Research has slowly begun to show that compared to students in traditional nursing programs, accelerated students tend to be older, married, highly motivated, and more often male (AACN, 2008b). These second-degree students score higher on the NCLEX-RN® and critical thinking measures than traditional students (Meyer, Hoover, & Maposa, 2006; Seldomridge & DiBartolo, 2005). Second-degree students also tend to be highly anxious and frequently lack self-confidence while in school. They are used to excelling and hold high standards for themselves and for the program and faculty. Second-degree students are in nursing programs for clear reasons and they want to succeed (AACN, 2008a;; Cangelosi & Whitt, 2005; Meyer et al., 2006; Seldomridge & DiBartolo, 2005). After second-degree students graduate, employers report high levels of satisfaction with their performance as they tend to be strong problem solvers, have a greater maturity with a variety of life experiences, and become lifelong learners (Beal, 2007). Although these reports have been interesting and highly factual, there has been a limited amount of research into what the facilitators and barriers are to the success of these students or what teaching practices work best for this highly motivating and at times challenging cohort of students.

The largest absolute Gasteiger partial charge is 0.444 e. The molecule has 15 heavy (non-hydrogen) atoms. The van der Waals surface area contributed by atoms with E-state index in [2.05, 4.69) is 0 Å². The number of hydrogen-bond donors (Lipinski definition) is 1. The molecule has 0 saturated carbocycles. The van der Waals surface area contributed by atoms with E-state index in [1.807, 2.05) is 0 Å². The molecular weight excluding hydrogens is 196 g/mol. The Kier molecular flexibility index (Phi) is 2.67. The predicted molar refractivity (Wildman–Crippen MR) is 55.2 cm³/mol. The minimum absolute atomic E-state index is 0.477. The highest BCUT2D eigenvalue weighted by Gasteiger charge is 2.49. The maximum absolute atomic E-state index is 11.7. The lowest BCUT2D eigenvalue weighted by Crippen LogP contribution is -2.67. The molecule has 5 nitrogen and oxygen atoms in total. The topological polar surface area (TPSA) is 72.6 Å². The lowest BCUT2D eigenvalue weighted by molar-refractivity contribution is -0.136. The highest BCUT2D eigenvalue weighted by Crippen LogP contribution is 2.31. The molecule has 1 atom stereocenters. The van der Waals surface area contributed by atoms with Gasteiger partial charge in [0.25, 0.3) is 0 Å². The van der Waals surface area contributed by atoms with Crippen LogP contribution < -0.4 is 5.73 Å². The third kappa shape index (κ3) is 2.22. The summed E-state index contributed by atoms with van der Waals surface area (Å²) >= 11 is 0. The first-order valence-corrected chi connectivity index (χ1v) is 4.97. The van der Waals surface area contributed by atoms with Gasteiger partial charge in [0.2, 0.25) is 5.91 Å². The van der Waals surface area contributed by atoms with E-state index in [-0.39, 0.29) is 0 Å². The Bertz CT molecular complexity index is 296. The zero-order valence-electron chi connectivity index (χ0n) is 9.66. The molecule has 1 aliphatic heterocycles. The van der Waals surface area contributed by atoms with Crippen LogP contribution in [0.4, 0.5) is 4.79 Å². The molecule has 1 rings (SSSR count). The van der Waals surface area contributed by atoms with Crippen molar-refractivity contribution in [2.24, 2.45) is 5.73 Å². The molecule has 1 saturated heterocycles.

In September 2007, the Journal of Nursing Education published a special issue containing articles on accelerated baccalaureate nursing students and programs. Kohn and Truglio-Londrigan (2007) reported the lived experience of these students revealed themes related to questioning oneself; seeing oneself in a different way; preparing for going back to school; experiencing a bundle of emotions during school; dealing with difficult transitions, faculty control, and life imbalance; and feeling scared as they prepared to graduate and assume their new and challenging role of RN. Kohn & Truglio-Londrigan (2007) reported second-degree accelerated students credit their clinical instructors with their success in the program. Mullen (2007) described self-regulating learning strategies used by second-degree accelerated students and reported the use of these strategies increased as students approached completion of their program. Rosenberg, Perraud, and Willis (2007) found the use of structured admissions interviews was helpful in denying application to students determined to be less likely to succeed, and Teeley (2007) reported on the success of using hybrid Web-based courses for these adult learners. Approaches to enhance socialization (Utley-Smith, Phillips, & Turner, 2007) and service learning for accelerated students (Ward et al., 2007) also were published in this issue. Although these studies were informative, most were based on small samples from one school only and were qualitative in design, and therefore cannot be generalized to all programs. In addition, no research to date has been conducted on the best teaching practices of faculty in these accelerated programs.